From here, you can see the general config of your new virtual machine.

At this point, we are ready to install our Webserver OS.

We'll be using a linux variant, Ubuntu 12.04 server, for our install. On top of it also being free (so far, you have gotten a free set of PCs in the virtualbox, and a free Server OS from this article, and you have barely lifted a finger. Benefits abound!) Besides the obvious benefit of 'Free', the flavor of choice on the internet is a linux/unix solution. Windows carries it's own flavor of web server, with lots of hooks and integrations to make it attractive to a windows dedicated user, but it's not the optimal option. Being skilled with Linux server installs in virtual environments is a viable resume line item for any IT type.
We are going with the server variant instead of Ubuntu desktop. The command line is your friend, and learning to use it will make your interactions with the server much faster, and will give you better egress to other roads of self knowledge as you play around more with the guts of your linux install.

Download Ubuntu Server 12.04 LTS here. There are newer flavors available, but 12.04 lts is the supported vertsion at this time.
Once the VHD has it's initial config, it's install time. Click on the biog green Start Button. (it's extremely technical). You will get a prompt about key overrides. Basically, it's telling you that all keyboard input will be captured to the virtual instal if it's window is active. If the window isn't active, the keyboard will respond with your desktop applications normally. The right CTRL key will allow you to bypass the key capture when held down while typing. After, tell the install the location of the Ubuntu Server ISO you downloaded.

You 'might' notice an error message during install. “This kernel requires an x86-64 CPU, but only detected an i686 CPU. Unable to boot – please use a kernel appropriate for your CPU”. Depending on the processor you have, you will need to go into the BIOS of your pc (which will require a reboot so save whatever you have open), and enable either Intel VT-x or AMD-V from BIOS (usually under a virtualization heading). Some flavors of AMD processor hide this under a section calls SVM (secure virtualization mode). Enable in your bios and this error should clear.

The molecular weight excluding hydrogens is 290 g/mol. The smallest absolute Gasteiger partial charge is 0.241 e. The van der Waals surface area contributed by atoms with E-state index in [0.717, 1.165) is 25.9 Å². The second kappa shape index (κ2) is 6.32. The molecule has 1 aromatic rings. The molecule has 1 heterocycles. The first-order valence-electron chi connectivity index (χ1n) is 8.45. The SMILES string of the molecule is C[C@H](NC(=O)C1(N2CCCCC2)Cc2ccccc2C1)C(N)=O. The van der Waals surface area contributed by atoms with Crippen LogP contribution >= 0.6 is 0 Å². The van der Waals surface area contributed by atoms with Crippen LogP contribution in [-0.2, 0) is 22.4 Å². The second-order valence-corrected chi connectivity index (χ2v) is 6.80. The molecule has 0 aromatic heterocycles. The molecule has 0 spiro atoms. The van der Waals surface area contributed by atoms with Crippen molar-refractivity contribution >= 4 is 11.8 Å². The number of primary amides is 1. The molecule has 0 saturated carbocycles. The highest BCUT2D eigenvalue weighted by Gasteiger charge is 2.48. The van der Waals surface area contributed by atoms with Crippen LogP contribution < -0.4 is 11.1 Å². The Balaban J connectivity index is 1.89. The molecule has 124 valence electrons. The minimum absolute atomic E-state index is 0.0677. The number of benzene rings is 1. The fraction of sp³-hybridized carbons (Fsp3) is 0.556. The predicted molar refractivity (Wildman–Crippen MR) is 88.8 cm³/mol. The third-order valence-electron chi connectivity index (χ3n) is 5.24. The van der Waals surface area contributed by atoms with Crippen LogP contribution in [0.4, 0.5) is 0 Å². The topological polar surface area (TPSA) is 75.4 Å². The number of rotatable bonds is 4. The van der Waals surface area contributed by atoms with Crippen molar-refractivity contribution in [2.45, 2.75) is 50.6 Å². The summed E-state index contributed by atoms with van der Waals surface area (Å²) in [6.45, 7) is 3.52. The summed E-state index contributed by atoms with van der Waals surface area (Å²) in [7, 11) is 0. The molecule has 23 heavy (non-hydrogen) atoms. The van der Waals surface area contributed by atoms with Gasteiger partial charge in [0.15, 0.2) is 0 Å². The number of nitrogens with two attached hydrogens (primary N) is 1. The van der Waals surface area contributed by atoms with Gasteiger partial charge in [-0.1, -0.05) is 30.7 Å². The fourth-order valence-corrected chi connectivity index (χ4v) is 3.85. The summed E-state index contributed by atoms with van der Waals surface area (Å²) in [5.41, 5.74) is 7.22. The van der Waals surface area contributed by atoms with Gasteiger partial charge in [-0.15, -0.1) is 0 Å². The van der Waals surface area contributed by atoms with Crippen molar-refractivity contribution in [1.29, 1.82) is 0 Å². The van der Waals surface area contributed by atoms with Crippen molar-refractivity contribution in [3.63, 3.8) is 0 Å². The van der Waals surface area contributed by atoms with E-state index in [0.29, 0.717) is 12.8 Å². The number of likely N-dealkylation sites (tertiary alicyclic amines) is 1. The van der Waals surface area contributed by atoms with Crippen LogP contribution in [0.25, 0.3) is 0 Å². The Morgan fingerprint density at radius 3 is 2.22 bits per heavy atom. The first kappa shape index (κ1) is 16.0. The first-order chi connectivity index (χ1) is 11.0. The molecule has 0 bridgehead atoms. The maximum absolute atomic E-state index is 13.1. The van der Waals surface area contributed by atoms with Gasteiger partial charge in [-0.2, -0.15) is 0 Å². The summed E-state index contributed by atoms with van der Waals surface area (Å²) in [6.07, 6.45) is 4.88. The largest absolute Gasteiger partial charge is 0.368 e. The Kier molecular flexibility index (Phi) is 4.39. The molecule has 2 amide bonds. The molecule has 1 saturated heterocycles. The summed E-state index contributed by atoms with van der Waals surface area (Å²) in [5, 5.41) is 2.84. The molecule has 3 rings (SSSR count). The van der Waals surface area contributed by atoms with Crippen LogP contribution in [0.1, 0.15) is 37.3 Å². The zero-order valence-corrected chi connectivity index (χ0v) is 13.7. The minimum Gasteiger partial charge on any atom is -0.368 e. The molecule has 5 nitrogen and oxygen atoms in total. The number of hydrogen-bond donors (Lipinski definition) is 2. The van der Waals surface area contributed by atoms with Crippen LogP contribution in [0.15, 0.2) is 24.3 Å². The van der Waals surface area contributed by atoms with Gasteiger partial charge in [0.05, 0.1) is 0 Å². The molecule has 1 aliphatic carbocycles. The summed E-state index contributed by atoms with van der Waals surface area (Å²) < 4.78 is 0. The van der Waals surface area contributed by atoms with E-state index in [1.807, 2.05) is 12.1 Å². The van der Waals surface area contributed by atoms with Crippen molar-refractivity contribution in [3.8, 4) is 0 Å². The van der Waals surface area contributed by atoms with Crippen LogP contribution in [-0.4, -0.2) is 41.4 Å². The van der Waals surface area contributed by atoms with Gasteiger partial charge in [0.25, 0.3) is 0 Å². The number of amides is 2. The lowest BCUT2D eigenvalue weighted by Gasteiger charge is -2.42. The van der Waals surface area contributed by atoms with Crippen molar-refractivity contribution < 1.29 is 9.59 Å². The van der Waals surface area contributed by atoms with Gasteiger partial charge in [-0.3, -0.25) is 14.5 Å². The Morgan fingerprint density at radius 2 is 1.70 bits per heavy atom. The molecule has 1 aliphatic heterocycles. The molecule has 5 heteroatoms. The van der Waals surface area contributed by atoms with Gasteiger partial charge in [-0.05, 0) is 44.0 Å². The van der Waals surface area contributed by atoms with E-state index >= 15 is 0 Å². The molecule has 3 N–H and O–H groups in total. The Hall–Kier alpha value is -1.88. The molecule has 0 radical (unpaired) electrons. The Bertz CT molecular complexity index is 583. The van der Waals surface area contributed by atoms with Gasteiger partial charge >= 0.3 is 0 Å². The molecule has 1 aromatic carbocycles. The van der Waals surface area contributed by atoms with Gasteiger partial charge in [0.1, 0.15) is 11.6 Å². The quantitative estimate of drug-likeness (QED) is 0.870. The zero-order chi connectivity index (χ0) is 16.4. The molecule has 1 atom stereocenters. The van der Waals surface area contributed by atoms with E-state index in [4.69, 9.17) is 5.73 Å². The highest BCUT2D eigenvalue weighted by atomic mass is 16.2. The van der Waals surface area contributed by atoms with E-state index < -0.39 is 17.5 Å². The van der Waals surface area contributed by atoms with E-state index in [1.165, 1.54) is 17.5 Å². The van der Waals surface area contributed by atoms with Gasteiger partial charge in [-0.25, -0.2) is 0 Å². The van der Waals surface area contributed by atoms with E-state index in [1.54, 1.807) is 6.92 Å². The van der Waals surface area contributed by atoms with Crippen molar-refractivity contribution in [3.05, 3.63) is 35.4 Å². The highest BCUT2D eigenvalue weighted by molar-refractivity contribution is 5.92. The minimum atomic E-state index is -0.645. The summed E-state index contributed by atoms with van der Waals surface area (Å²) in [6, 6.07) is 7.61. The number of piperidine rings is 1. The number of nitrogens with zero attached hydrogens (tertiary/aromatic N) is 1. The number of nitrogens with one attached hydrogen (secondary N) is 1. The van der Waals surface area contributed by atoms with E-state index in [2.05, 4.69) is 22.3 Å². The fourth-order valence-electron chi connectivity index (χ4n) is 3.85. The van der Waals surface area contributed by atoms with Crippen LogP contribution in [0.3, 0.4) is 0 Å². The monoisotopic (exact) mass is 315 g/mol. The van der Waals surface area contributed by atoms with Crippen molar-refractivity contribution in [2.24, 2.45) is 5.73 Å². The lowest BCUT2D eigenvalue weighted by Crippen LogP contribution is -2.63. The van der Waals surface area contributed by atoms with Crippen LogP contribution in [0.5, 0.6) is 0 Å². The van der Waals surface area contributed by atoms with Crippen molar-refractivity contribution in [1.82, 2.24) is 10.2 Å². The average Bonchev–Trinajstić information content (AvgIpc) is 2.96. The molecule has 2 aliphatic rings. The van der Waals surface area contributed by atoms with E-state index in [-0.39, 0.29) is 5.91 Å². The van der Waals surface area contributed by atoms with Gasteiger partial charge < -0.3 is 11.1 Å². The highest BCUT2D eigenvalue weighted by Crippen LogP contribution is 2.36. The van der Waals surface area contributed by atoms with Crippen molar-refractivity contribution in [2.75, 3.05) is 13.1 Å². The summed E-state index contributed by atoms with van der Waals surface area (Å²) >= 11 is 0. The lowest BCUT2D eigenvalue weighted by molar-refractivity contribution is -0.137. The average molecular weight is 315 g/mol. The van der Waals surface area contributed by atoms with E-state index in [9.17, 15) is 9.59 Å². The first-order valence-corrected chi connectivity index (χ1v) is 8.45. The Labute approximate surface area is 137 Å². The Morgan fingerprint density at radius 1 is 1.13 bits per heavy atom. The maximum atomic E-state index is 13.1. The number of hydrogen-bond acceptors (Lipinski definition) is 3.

From this point, just select all the default Ubuntu install options (feel free to change what you wish along the way but for purposes here, we aren't going to do much personalization up front beyond what is required for address resolution). Various VirtualBox messages may pop up about 32bit colors, and other things. For the most part, just click OK.

When prompted, give your virtual it's name. This is what it will be known as on your network.


Other prompts will ask you for a user name (other than admin. This is your normal login), password, location info, etc etc.
Once the install is complete, go ahead and log in (you did write down the username and password you assigned just a few minutes ago, I hope). We have to get the OS updated in a few places, starting with Ubuntu's repositories.

from the prompt, enter sudo /bin/bash

You will see the prompt cursor change from '$" to '#' after successfull entry of the root password.

Type the following commands. This will recurse and upate repository information and add the package add-apt-repository.

aptitude update (aptitude is the new apt-get)
aptitude install python-software-properties


The reason for this is that we need to add a new repository to Ubuntu to get the latest version of Nginx (pronounced Engine X). We will be using Nginx instead of Apache for the web server. Primary reason is that Nginx will give better performance in a virtual environment based on how it handles threads. It's less featured, but we won't need many. The lower overhead will equate to better performance on our virtual.